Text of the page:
Ariel Davis is a high school student who decided to drop out. Below is a blog post about why she came to that decision.
From Kindergarten through 5th grade, I loved school. Even in my first year of middle school I was a straight “A” student; always doing my homework, showing up on time, and retaining every piece of information I could possibly hold. Toward the end of that year I noticed that I had stopped trying as hard; not seeing its importance. I didn’t feel the need to try. When my 7th grade year came, my interest in school had totally diminished. What bothered me, though, was that I didn’t seem to care, and I couldn’t make myself care. Notice I said my interest in SCHOOL, not education. From middle school until now, my disinterest, dislike, and frustration with school only grew stronger. I had been considering quitting for a long time. This wasn’t because I’m lazy or that I don’t want to put in the effort, but because I couldn’t find its relevance or purpose for me. I know all the things school is SUPPOSED to do; form a skilled workforce, create a literate and educated group of citizens, teach social skills and self-discipline, but I strongly feel as though what school really does, more than all else, is deplete our interest in learning. I use school, not necessarily as the building itself, but as the education system its run by.
We’re all born with an innate thirst for knowledge. That’s clearly seen in our toddler and Pre-K years. All throughout our history, we’re constantly trying to create and invent and discover things never before seen or heard of, or thought about. Thomas Edison, one of the greatest thinkers and inventors in history, never finished his schooling. In fact, he was thought to be incredibly stupid. Even if he had completed his education, it would’ve been nothing like what’s being enforced in schools now. Learning, becoming educated, does not mean having facts and terms crammed into our heads or being piled up with worksheets, tests and homework. Rather, it means learning by experience, having the opportunity to discover and figure things out on your own. One definition of education is actually “an enlightening experience.” In schools today, teachers are required to teach so much material in such a short period of time, it’s not really learning anymore. It becomes memorization, usually for an upcoming quiz or test, only to pass it, move on and forget all of it until It’s brought back up again in a later lesson, year etc.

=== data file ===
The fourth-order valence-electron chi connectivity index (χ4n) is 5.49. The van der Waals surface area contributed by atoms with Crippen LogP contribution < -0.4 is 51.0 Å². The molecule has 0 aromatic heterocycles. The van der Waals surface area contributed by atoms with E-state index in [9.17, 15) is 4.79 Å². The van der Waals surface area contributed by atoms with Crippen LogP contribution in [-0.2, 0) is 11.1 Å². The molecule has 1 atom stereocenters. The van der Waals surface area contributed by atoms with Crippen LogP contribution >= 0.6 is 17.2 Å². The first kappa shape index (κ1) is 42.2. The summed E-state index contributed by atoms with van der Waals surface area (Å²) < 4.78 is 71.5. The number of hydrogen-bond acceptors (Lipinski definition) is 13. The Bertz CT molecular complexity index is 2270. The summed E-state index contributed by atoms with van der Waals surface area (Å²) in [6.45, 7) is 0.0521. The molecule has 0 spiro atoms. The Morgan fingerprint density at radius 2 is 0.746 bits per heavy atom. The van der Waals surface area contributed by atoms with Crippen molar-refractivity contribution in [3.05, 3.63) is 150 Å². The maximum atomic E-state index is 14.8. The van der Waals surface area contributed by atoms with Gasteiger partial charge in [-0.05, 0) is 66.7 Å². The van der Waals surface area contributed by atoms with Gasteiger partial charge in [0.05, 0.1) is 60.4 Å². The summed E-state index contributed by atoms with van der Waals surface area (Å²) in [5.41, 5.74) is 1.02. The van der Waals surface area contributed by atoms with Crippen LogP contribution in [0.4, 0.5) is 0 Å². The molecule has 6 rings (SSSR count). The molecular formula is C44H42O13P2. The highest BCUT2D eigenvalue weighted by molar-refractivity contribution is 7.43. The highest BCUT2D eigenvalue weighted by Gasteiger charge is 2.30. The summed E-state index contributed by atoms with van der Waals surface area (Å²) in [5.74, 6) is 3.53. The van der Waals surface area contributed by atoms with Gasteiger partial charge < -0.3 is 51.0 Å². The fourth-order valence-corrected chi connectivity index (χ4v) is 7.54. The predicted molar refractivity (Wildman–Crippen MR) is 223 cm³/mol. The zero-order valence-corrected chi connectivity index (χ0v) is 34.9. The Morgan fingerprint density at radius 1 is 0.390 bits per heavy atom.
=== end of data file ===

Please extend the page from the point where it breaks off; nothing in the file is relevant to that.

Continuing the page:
Another issue is that a main concern for most teachers is covering the necessary material to pass a test at the end of the year. The problem with this is that more than half of the time, they don’t even know what material to cover for it, as they are not permitted to see these tests. Continuing on the subjects of tests, a huge problem in schools is standardized testing. Contrary to its name, they aren’t really standardized, considering that every year they raise the standards. You can’t continue to test a class of students at higher levels than the class of the previous year and expect better results.
Sir Ken Robinson, an English man who works in education reform made the point that schools are structured like factory lines. He says that students are grouped in “batches,” so-to-speak, according to the year they were born, as if that has any relevance to how intelligent you are and in what fields of study. In an article online, one man said that school separates students into two groups: t hose who conform, and those who fail. He then elaborates on this saying that the conformers are those who memorize every fact, finish every homework assignment, and ace every test, staying up all night studying, and never question any of it. The failures are those who challenge the system and question its relevance, often having very bright minds accompanied by “Ds” and “Fs” on report cards. This issue makes for many intelligent people going unnoticed and never reaching their full potential. Like I said before, these are all problems I have with the education SYSTEM, not education itself.
I love to learn, as do most high school students. The problem is that many of them don’t realize this because of the way we have to “learn” in school. I know this isn’t the teachers’ fault, and that they would probably like to see lots of changes themselves. I just feel that our education system needs an enormous reform and that’s why I choose to continue mine online and on my own time. If, in the years ahead, I realize I made the wrong decision, I’ll take every “I told you so” that gets thrown at me. Until then, I’ve thought long and had about this, I’ve done my research, and I feel very confident in the choice I’m making.
High school junior from Randleman High School